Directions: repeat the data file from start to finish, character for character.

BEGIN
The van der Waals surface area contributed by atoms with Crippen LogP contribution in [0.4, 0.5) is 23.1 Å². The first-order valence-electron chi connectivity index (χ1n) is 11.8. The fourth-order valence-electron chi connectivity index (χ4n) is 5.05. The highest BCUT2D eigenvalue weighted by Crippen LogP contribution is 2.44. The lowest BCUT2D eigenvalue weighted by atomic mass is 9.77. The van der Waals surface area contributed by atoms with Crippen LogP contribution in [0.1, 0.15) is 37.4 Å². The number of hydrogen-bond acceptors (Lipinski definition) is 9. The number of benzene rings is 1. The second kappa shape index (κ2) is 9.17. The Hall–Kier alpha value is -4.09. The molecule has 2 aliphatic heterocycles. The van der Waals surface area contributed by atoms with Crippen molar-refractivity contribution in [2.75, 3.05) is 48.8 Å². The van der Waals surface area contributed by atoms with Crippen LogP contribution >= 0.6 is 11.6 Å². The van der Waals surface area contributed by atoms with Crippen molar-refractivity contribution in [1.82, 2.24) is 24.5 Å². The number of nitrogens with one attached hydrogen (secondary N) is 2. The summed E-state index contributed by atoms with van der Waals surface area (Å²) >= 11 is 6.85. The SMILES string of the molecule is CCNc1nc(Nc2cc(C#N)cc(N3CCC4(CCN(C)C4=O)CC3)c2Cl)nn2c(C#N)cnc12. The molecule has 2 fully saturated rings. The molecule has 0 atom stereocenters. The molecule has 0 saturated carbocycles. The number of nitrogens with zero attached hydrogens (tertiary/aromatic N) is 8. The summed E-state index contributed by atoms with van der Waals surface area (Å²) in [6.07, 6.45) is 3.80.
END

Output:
The van der Waals surface area contributed by atoms with Crippen LogP contribution in [0.4, 0.5) is 23.1 Å². The first-order valence-electron chi connectivity index (χ1n) is 11.8. The fourth-order valence-electron chi connectivity index (χ4n) is 5.05. The highest BCUT2D eigenvalue weighted by Crippen LogP contribution is 2.44. The lowest BCUT2D eigenvalue weighted by atomic mass is 9.77. The van der Waals surface area contributed by atoms with Crippen LogP contribution in [0.1, 0.15) is 37.4 Å². The number of hydrogen-bond acceptors (Lipinski definition) is 9. The number of benzene rings is 1. The second kappa shape index (κ2) is 9.17. The Hall–Kier alpha value is -4.09. The molecule has 2 aliphatic heterocycles. The van der Waals surface area contributed by atoms with Crippen molar-refractivity contribution in [2.75, 3.05) is 48.8 Å². The van der Waals surface area contributed by atoms with Crippen LogP contribution >= 0.6 is 11.6 Å². The van der Waals surface area contributed by atoms with Crippen molar-refractivity contribution in [1.82, 2.24) is 24.5 Å². The number of nitrogens with one attached hydrogen (secondary N) is 2. The summed E-state index contributed by atoms with van der Waals surface area (Å²) >= 11 is 6.85. The SMILES string of the molecule is CCNc1nc(Nc2cc(C#N)cc(N3CCC4(CCN(C)C4=O)CC3)c2Cl)nn2c(C#N)cnc12. The molecule has 2 fully saturated rings. The molecule has 0 atom stereocenters. The molecule has 0 saturated carbocycles. The number of nitrogens with zero attached hydrogens (tertiary/aromatic N) is 8. The summed E-state index contributed by atoms with van der Waals surface area (Å²) in [6.07, 6.45) is 3.80.